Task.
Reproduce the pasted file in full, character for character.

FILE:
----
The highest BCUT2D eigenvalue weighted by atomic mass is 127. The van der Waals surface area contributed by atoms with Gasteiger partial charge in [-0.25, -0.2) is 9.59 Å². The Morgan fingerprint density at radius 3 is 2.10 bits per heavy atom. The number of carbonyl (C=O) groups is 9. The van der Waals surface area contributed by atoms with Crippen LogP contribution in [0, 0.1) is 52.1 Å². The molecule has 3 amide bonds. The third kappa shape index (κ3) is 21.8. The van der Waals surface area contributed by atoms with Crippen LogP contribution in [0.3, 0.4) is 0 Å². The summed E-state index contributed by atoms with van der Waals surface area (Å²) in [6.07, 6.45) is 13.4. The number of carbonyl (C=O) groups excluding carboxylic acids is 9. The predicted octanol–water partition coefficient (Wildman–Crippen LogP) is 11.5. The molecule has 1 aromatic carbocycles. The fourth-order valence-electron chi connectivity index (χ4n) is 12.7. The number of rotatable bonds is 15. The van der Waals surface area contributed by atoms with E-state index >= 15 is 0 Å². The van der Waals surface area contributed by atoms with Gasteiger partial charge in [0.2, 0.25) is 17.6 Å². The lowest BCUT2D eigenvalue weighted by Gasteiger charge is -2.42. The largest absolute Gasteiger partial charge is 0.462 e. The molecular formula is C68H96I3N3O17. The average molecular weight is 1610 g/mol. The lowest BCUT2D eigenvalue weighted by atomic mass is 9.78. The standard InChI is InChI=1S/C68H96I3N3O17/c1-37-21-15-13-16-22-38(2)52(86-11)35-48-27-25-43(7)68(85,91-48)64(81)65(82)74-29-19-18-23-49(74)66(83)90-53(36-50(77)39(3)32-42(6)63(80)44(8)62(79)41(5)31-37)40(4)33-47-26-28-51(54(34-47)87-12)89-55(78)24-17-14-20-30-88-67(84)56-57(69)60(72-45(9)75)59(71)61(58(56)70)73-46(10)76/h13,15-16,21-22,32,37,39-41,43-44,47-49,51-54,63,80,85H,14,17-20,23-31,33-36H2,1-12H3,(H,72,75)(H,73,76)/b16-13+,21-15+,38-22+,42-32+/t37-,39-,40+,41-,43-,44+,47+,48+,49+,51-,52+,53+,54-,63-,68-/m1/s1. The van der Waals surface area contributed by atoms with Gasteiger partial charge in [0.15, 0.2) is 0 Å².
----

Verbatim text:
The highest BCUT2D eigenvalue weighted by atomic mass is 127. The van der Waals surface area contributed by atoms with Gasteiger partial charge in [-0.25, -0.2) is 9.59 Å². The Morgan fingerprint density at radius 3 is 2.10 bits per heavy atom. The number of carbonyl (C=O) groups is 9. The van der Waals surface area contributed by atoms with Crippen LogP contribution in [0, 0.1) is 52.1 Å². The molecule has 3 amide bonds. The third kappa shape index (κ3) is 21.8. The van der Waals surface area contributed by atoms with Crippen LogP contribution in [0.3, 0.4) is 0 Å². The summed E-state index contributed by atoms with van der Waals surface area (Å²) in [6.07, 6.45) is 13.4. The number of carbonyl (C=O) groups excluding carboxylic acids is 9. The predicted octanol–water partition coefficient (Wildman–Crippen LogP) is 11.5. The molecule has 1 aromatic carbocycles. The fourth-order valence-electron chi connectivity index (χ4n) is 12.7. The number of rotatable bonds is 15. The van der Waals surface area contributed by atoms with E-state index >= 15 is 0 Å². The van der Waals surface area contributed by atoms with Gasteiger partial charge in [0.2, 0.25) is 17.6 Å². The lowest BCUT2D eigenvalue weighted by Gasteiger charge is -2.42. The largest absolute Gasteiger partial charge is 0.462 e. The molecular formula is C68H96I3N3O17. The average molecular weight is 1610 g/mol. The lowest BCUT2D eigenvalue weighted by atomic mass is 9.78. The standard InChI is InChI=1S/C68H96I3N3O17/c1-37-21-15-13-16-22-38(2)52(86-11)35-48-27-25-43(7)68(85,91-48)64(81)65(82)74-29-19-18-23-49(74)66(83)90-53(36-50(77)39(3)32-42(6)63(80)44(8)62(79)41(5)31-37)40(4)33-47-26-28-51(54(34-47)87-12)89-55(78)24-17-14-20-30-88-67(84)56-57(69)60(72-45(9)75)59(71)61(58(56)70)73-46(10)76/h13,15-16,21-22,32,37,39-41,43-44,47-49,51-54,63,80,85H,14,17-20,23-31,33-36H2,1-12H3,(H,72,75)(H,73,76)/b16-13+,21-15+,38-22+,42-32+/t37-,39-,40+,41-,43-,44+,47+,48+,49+,51-,52+,53+,54-,63-,68-/m1/s1. The van der Waals surface area contributed by atoms with Gasteiger partial charge in [0.15, 0.2) is 0 Å².